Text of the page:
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4 of 4 people found the following review helpful
on 11 September 2012
This was amazing. Im a reader not a writer and therefore i dont have the words to put how i felt about this book into action. All i can say is how happy and refreshed i was after reading this incredible story. Its about time i found a new favourite writer and Joe Hill your now it. Keep writing. Going to start on Heart shaped box later, cant wait.
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1 of 1 people found the following review helpful
on 17 March 2014
For those who don’t know, Joe Hill is the son of Stephen King. And even though having a famous author for a father clearly helped Hill’s work gain extra exposure, that doesn’t detract from his obvious skills as a writer. If Heart-Shaped Box showed a debut author with flare, good humour, a twisted mind, and heaps of potential, then this novel solidifies him as a serious talent to keep an eye out for.

Horns is the story of Ignatius Perrish, a young man who wakes up one morning with a hangover, horns on his head, and the ability to hear people’s deepest, most evil thoughts, with just a touch of their skin. And even if he doesn’t touch them, they tell him their sins anyway, unknowingly pouring out their darkest desires to him. He doesn’t want to know, they don’t want to tell him, and yet it happens.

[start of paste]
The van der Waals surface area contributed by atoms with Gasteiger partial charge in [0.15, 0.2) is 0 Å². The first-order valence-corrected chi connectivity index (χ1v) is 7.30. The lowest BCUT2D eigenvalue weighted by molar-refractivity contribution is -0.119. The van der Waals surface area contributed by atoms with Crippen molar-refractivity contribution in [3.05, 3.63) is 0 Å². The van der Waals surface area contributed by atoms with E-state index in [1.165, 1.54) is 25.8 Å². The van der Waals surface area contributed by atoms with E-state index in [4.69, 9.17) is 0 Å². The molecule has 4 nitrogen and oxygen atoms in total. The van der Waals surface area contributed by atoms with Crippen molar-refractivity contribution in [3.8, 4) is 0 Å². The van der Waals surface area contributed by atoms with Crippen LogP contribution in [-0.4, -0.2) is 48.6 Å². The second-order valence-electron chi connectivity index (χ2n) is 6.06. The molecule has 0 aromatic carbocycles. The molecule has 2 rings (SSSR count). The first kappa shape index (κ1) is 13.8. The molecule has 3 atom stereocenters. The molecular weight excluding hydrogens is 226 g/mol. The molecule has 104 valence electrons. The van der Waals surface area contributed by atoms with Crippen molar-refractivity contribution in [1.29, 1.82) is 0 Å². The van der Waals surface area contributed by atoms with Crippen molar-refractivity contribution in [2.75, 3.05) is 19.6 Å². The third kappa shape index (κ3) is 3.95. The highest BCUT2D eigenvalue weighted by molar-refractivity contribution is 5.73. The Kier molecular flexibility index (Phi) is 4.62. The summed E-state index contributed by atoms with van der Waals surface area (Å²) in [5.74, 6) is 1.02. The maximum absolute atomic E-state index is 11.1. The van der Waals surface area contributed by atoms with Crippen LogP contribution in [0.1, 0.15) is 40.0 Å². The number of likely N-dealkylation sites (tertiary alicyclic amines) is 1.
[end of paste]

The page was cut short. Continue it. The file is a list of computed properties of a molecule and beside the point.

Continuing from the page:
I want to screw my daughter.
I’m attracted to dogs.
I punch my wife in the ribs when no one’s around.
I defecated on my boss’s car last Christmas.

The confessions stream out, and at first, the story follows Ig on his journey, from house to house, person to person, following him as he comes to terms with this painful—but hilarious for us—power he’s been cursed with. Or maybe it’s a gift, something he soon realises: a way for him to finally uncover the truth of his girlfriend’s rape and murder. Ig has been suspect numero uno for as long as anyone remembers, and despite the case being thrown out of court due to a lack of evidence (it was all burned up), the town still thinks he did it. They know he did, and they hate him. And so using his newfound curse/gift, Ig is able to find out some answers and eventually piece together the sick and twisted puzzle of his girlfriend’s murder, which ultimately leads to a big showdown and a satisfying ending.